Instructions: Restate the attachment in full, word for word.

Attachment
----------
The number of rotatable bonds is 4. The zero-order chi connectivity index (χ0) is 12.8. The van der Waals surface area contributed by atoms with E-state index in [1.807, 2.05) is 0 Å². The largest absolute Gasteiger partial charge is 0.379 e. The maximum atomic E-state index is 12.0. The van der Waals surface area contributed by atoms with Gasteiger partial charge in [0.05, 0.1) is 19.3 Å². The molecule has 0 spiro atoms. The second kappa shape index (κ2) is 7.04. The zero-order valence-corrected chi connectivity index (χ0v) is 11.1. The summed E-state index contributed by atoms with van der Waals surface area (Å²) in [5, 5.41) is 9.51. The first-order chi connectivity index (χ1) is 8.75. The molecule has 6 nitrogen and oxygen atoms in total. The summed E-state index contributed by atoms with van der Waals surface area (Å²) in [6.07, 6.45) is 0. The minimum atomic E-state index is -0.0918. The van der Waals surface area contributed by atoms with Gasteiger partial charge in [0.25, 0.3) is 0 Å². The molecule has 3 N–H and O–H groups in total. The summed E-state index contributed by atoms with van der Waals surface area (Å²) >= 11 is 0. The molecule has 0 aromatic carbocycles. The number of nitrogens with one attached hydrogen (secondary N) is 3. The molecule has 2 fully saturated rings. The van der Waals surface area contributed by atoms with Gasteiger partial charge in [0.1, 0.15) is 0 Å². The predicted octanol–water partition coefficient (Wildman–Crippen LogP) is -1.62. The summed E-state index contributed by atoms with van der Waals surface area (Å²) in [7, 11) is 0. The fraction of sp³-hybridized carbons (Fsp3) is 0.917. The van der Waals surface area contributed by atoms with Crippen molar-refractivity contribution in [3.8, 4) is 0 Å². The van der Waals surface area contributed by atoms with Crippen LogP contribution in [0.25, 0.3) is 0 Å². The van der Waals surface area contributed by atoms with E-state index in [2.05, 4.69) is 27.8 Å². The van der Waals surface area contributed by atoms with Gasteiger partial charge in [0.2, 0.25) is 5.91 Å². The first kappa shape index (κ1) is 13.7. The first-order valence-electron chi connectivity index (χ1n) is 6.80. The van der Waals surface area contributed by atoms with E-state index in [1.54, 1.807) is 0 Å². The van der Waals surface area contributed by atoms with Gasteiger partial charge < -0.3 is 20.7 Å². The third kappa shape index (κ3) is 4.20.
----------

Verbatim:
The number of rotatable bonds is 4. The zero-order chi connectivity index (χ0) is 12.8. The van der Waals surface area contributed by atoms with E-state index in [1.807, 2.05) is 0 Å². The largest absolute Gasteiger partial charge is 0.379 e. The maximum atomic E-state index is 12.0. The van der Waals surface area contributed by atoms with Gasteiger partial charge in [0.05, 0.1) is 19.3 Å². The molecule has 0 spiro atoms. The second kappa shape index (κ2) is 7.04. The zero-order valence-corrected chi connectivity index (χ0v) is 11.1. The summed E-state index contributed by atoms with van der Waals surface area (Å²) in [5, 5.41) is 9.51. The first-order chi connectivity index (χ1) is 8.75. The molecule has 6 nitrogen and oxygen atoms in total. The summed E-state index contributed by atoms with van der Waals surface area (Å²) in [6.07, 6.45) is 0. The minimum atomic E-state index is -0.0918. The van der Waals surface area contributed by atoms with Gasteiger partial charge in [0.25, 0.3) is 0 Å². The molecule has 3 N–H and O–H groups in total. The summed E-state index contributed by atoms with van der Waals surface area (Å²) >= 11 is 0. The molecule has 0 aromatic carbocycles. The number of nitrogens with one attached hydrogen (secondary N) is 3. The molecule has 2 fully saturated rings. The van der Waals surface area contributed by atoms with Gasteiger partial charge in [0.1, 0.15) is 0 Å². The predicted octanol–water partition coefficient (Wildman–Crippen LogP) is -1.62. The summed E-state index contributed by atoms with van der Waals surface area (Å²) in [7, 11) is 0. The fraction of sp³-hybridized carbons (Fsp3) is 0.917. The van der Waals surface area contributed by atoms with Crippen molar-refractivity contribution in [3.8, 4) is 0 Å². The van der Waals surface area contributed by atoms with Crippen LogP contribution in [0.25, 0.3) is 0 Å². The van der Waals surface area contributed by atoms with E-state index in [2.05, 4.69) is 27.8 Å². The van der Waals surface area contributed by atoms with Gasteiger partial charge in [0.2, 0.25) is 5.91 Å². The first kappa shape index (κ1) is 13.7. The first-order valence-electron chi connectivity index (χ1n) is 6.80. The van der Waals surface area contributed by atoms with E-state index in [1.54, 1.807) is 0 Å². The van der Waals surface area contributed by atoms with Gasteiger partial charge < -0.3 is 20.7 Å². The third kappa shape index (κ3) is 4.20.